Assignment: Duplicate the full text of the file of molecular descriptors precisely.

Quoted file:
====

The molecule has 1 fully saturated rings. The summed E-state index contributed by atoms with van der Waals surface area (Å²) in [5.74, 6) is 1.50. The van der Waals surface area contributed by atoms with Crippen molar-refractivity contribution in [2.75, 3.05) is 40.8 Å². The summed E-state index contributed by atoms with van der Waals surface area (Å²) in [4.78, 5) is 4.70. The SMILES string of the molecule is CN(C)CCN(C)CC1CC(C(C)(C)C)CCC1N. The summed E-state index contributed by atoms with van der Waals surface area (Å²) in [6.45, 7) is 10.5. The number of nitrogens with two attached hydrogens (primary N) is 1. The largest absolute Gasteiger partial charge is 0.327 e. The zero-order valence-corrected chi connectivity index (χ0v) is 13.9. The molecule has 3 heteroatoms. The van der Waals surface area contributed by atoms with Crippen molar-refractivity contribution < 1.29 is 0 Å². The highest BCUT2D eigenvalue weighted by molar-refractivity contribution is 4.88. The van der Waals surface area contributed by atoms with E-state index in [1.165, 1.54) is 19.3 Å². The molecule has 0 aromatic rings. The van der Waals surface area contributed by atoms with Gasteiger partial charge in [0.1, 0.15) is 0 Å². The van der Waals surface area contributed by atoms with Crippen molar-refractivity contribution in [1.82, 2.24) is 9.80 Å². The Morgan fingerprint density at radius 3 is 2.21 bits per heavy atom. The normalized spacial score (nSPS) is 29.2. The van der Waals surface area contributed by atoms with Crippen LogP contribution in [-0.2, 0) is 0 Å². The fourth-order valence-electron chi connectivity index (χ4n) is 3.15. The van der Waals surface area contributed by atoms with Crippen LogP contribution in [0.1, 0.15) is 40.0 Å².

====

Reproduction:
The molecule has 1 fully saturated rings. The summed E-state index contributed by atoms with van der Waals surface area (Å²) in [5.74, 6) is 1.50. The van der Waals surface area contributed by atoms with Crippen molar-refractivity contribution in [2.75, 3.05) is 40.8 Å². The summed E-state index contributed by atoms with van der Waals surface area (Å²) in [4.78, 5) is 4.70. The SMILES string of the molecule is CN(C)CCN(C)CC1CC(C(C)(C)C)CCC1N. The summed E-state index contributed by atoms with van der Waals surface area (Å²) in [6.45, 7) is 10.5. The number of nitrogens with two attached hydrogens (primary N) is 1. The largest absolute Gasteiger partial charge is 0.327 e. The zero-order valence-corrected chi connectivity index (χ0v) is 13.9. The molecule has 3 heteroatoms. The van der Waals surface area contributed by atoms with Crippen molar-refractivity contribution < 1.29 is 0 Å². The highest BCUT2D eigenvalue weighted by molar-refractivity contribution is 4.88. The van der Waals surface area contributed by atoms with E-state index in [1.165, 1.54) is 19.3 Å². The molecule has 0 aromatic rings. The van der Waals surface area contributed by atoms with Gasteiger partial charge in [0.1, 0.15) is 0 Å². The van der Waals surface area contributed by atoms with Crippen molar-refractivity contribution in [1.82, 2.24) is 9.80 Å². The Morgan fingerprint density at radius 3 is 2.21 bits per heavy atom. The normalized spacial score (nSPS) is 29.2. The van der Waals surface area contributed by atoms with Crippen LogP contribution in [-0.2, 0) is 0 Å². The fourth-order valence-electron chi connectivity index (χ4n) is 3.15. The van der Waals surface area contributed by atoms with Crippen LogP contribution in [0.1, 0.15) is 40.0 Å².